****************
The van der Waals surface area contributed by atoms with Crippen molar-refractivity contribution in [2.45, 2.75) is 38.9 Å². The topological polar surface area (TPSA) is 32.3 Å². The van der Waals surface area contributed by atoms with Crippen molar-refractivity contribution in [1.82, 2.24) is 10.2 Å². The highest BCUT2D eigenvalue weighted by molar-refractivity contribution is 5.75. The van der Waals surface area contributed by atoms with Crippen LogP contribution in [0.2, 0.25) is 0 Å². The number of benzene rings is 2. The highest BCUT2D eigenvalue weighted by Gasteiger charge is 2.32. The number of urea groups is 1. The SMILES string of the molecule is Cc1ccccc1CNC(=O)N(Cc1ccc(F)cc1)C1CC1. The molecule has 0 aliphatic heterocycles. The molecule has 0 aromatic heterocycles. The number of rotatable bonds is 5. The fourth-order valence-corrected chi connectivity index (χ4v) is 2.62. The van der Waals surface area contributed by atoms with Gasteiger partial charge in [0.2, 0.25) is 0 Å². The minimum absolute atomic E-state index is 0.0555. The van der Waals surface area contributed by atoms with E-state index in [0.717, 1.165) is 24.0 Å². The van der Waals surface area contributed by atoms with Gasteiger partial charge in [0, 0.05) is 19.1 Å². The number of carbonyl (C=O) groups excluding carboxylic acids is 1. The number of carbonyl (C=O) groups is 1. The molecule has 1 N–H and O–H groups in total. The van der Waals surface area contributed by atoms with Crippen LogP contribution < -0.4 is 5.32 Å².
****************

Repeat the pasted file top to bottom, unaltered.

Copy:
The van der Waals surface area contributed by atoms with Crippen molar-refractivity contribution in [2.45, 2.75) is 38.9 Å². The topological polar surface area (TPSA) is 32.3 Å². The van der Waals surface area contributed by atoms with Crippen molar-refractivity contribution in [1.82, 2.24) is 10.2 Å². The highest BCUT2D eigenvalue weighted by molar-refractivity contribution is 5.75. The van der Waals surface area contributed by atoms with Crippen LogP contribution in [0.2, 0.25) is 0 Å². The number of benzene rings is 2. The highest BCUT2D eigenvalue weighted by Gasteiger charge is 2.32. The number of urea groups is 1. The SMILES string of the molecule is Cc1ccccc1CNC(=O)N(Cc1ccc(F)cc1)C1CC1. The molecule has 0 aliphatic heterocycles. The molecule has 0 aromatic heterocycles. The number of rotatable bonds is 5. The fourth-order valence-corrected chi connectivity index (χ4v) is 2.62. The van der Waals surface area contributed by atoms with Gasteiger partial charge in [0.2, 0.25) is 0 Å². The minimum absolute atomic E-state index is 0.0555. The van der Waals surface area contributed by atoms with E-state index in [0.717, 1.165) is 24.0 Å². The van der Waals surface area contributed by atoms with Gasteiger partial charge in [0, 0.05) is 19.1 Å². The number of carbonyl (C=O) groups excluding carboxylic acids is 1. The number of carbonyl (C=O) groups is 1. The molecule has 1 N–H and O–H groups in total. The van der Waals surface area contributed by atoms with Crippen LogP contribution < -0.4 is 5.32 Å².